Sources inside the Village, who decided to keep their cover for fear of any impending wrath from the Salt Lake Organizing Committee, told City Weekly the nightclub has kind of bit the dust. Organizers have brought in well-known DJs to spin tunes for the athletes, but no one seems to care. The best attendance came with a performance from a group of drag queens. On the walls, organizers have put up a fine selection of what sources call “fake art.”
It stands to reason that the nightclub wouldn’t do so well. If athletes are in the mood to go out dancing, they probably are in the mood to leave the Athletes’ Village, too. But where the nightclub fails, the coffee shop takes over. Sources say the Village’s coffee shop—off-limits to almost everybody except the athletes—has become the nexus of entertainment for the 1,500 or so competitors staying there. On any given night, the Swedish snowboarders, Italian speed skaters or whoever else will take turns singing or playing the piano for their fellow Olympians.
Sources say watching the Swedish women play their guitars and sing is quite a treat. “It wasn’t Sheryl Crow or anything, but it was entertaining because you could tell they were having fun.”
And fun is the name of the game. The coffee shop’s manager keeps that in mind, too. Organizers turned an old army fort into the Athletes’ Village. Each of their rooms were transformed into modern dormitories for the university students who will move back in when the Olympics are over. The Village managers transformed an old officer’s house into the coffee shop. Upstairs they put Luv Sacs—those ever popular bean-bag-like chairs—into each room. Sources tell City Weekly that invariably, each night the doors to the rooms upstairs close when a pair walks in to “talk.” When that happens, the manager of the place, as a courtesy, obediently hangs a “do not disturb” sign on the door. Occasion to use up one of those condoms SLOC handed out at the beginning, maybe? City Weekly’s sources said the athletes didn’t receive just a few condoms—organizers gave them each dozens. Hey, it’s a friendly place.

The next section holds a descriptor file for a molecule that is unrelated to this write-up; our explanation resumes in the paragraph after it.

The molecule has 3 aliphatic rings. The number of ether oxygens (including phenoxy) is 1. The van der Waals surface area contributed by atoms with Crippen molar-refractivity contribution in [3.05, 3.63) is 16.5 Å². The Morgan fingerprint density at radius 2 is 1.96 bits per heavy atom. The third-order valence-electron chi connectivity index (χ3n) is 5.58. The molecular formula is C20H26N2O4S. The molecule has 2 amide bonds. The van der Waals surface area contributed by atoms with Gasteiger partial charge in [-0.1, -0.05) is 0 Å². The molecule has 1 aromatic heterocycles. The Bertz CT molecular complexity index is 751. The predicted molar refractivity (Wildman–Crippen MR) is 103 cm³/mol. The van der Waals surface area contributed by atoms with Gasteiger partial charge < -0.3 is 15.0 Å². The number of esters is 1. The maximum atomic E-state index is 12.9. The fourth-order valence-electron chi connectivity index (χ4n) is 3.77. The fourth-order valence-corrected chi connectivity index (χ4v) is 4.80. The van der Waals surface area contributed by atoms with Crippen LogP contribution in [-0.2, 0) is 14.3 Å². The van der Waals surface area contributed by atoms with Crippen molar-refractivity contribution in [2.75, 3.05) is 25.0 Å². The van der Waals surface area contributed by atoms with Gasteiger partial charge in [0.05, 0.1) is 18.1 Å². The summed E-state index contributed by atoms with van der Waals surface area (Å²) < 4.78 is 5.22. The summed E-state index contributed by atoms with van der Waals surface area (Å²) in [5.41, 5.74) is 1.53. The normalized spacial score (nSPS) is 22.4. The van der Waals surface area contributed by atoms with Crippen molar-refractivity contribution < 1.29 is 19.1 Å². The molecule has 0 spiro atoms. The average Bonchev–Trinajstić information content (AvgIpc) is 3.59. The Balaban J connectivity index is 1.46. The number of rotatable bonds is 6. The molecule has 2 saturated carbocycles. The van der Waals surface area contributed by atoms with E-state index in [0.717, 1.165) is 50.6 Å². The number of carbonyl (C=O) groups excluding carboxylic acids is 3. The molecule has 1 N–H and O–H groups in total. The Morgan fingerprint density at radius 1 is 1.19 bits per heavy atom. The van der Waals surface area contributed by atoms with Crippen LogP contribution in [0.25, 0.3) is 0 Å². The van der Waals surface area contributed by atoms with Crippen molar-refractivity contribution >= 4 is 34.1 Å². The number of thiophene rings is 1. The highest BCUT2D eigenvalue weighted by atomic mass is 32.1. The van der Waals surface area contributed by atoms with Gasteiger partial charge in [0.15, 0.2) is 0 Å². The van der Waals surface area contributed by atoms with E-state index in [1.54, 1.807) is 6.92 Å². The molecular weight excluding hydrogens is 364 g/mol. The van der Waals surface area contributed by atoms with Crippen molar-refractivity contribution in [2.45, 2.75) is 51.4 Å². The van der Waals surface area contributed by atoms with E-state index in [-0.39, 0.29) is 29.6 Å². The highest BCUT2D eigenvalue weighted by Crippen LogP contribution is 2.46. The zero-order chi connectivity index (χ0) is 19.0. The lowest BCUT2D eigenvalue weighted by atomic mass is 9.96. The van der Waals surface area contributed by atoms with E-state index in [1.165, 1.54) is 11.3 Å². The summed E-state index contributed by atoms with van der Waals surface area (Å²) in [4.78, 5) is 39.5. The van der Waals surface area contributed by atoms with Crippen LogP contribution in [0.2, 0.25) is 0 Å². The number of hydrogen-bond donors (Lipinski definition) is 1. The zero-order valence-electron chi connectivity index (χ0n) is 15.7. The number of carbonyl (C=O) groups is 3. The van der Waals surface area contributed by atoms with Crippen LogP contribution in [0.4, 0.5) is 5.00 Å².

But whatever activities commence behind the “do not disturb” signs can only be a minor part of Village life. Some much more mundane pleasure-seeking has also taken hold. Sources say the pin-trading obsession that infected Salt Lake City has taken over the village as well. “It’s amazing. Ben Taylor was playing a show the other day and hardly anybody was watching, so some of the volunteers crowded around him as if to save his ego. At the same time, a mob of athletes had gathered close by to trade pins. It really is the currency of the Village. Without a doubt, some people base their opinion of others here by the amount and quality of pins they have. If you have a lot of great pins, you’re sure to meet a lot of people,” one source said.
There clearly is a divide between the athletes, who are worried about their competitions, and the others who are giddy just to be at the Olympics, one source said. “More often than not, you get the feeling that they are just trying to do their personal best. Maybe set a record for their country. For however weird the whole Olympic thing is, when you interact with the athletes, you see that they don’t care who sponsors them. They don’t care who watches them, they just want to compete and do their best. Interacting with them is the only thing keeping me sane through all of this.”
Interacting with them is a choice deal. Outside of the Last Lap, Austrian luger Ranier Margreiter was trying to find the entrance. A group of girls let out a simultaneous scream when they heard that Margreiter and his teammate were “real” athletes. They took pictures and kissed the Austrians on the cheek. “This place is fun,” the luger said. “It has been a great Games. I’m done with my competition. All I want now is a place to relax. The only place we’ve been to at night is the Austrian House. We need something new.”
Conveniently, the business-savvy owners of the Last Lap had just the place for him—and the girls.